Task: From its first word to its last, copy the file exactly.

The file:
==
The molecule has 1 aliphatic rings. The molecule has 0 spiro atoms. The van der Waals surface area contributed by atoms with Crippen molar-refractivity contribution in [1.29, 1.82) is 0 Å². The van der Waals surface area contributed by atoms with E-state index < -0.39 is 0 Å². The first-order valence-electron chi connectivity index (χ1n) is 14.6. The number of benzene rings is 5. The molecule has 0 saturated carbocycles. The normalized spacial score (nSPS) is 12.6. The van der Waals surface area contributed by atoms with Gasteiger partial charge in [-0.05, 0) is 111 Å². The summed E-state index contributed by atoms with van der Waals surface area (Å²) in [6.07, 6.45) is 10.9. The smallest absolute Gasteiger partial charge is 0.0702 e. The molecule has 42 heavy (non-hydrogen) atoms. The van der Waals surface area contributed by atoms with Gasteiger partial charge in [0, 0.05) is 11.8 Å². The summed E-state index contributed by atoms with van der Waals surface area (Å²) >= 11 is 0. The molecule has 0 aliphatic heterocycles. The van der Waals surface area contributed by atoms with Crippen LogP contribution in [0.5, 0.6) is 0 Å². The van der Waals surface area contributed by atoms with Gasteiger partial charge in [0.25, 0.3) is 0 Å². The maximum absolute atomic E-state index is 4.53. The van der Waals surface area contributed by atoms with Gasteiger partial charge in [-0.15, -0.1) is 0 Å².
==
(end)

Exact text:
The molecule has 1 aliphatic rings. The molecule has 0 spiro atoms. The van der Waals surface area contributed by atoms with Crippen molar-refractivity contribution in [1.29, 1.82) is 0 Å². The van der Waals surface area contributed by atoms with E-state index < -0.39 is 0 Å². The first-order valence-electron chi connectivity index (χ1n) is 14.6. The number of benzene rings is 5. The molecule has 0 saturated carbocycles. The normalized spacial score (nSPS) is 12.6. The van der Waals surface area contributed by atoms with Gasteiger partial charge in [-0.05, 0) is 111 Å². The summed E-state index contributed by atoms with van der Waals surface area (Å²) in [6.07, 6.45) is 10.9. The smallest absolute Gasteiger partial charge is 0.0702 e. The molecule has 42 heavy (non-hydrogen) atoms. The van der Waals surface area contributed by atoms with Gasteiger partial charge in [0, 0.05) is 11.8 Å². The summed E-state index contributed by atoms with van der Waals surface area (Å²) >= 11 is 0. The molecule has 0 aliphatic heterocycles. The van der Waals surface area contributed by atoms with Crippen LogP contribution in [0.5, 0.6) is 0 Å². The van der Waals surface area contributed by atoms with Gasteiger partial charge in [0.25, 0.3) is 0 Å². The maximum absolute atomic E-state index is 4.53. The van der Waals surface area contributed by atoms with Gasteiger partial charge in [-0.15, -0.1) is 0 Å².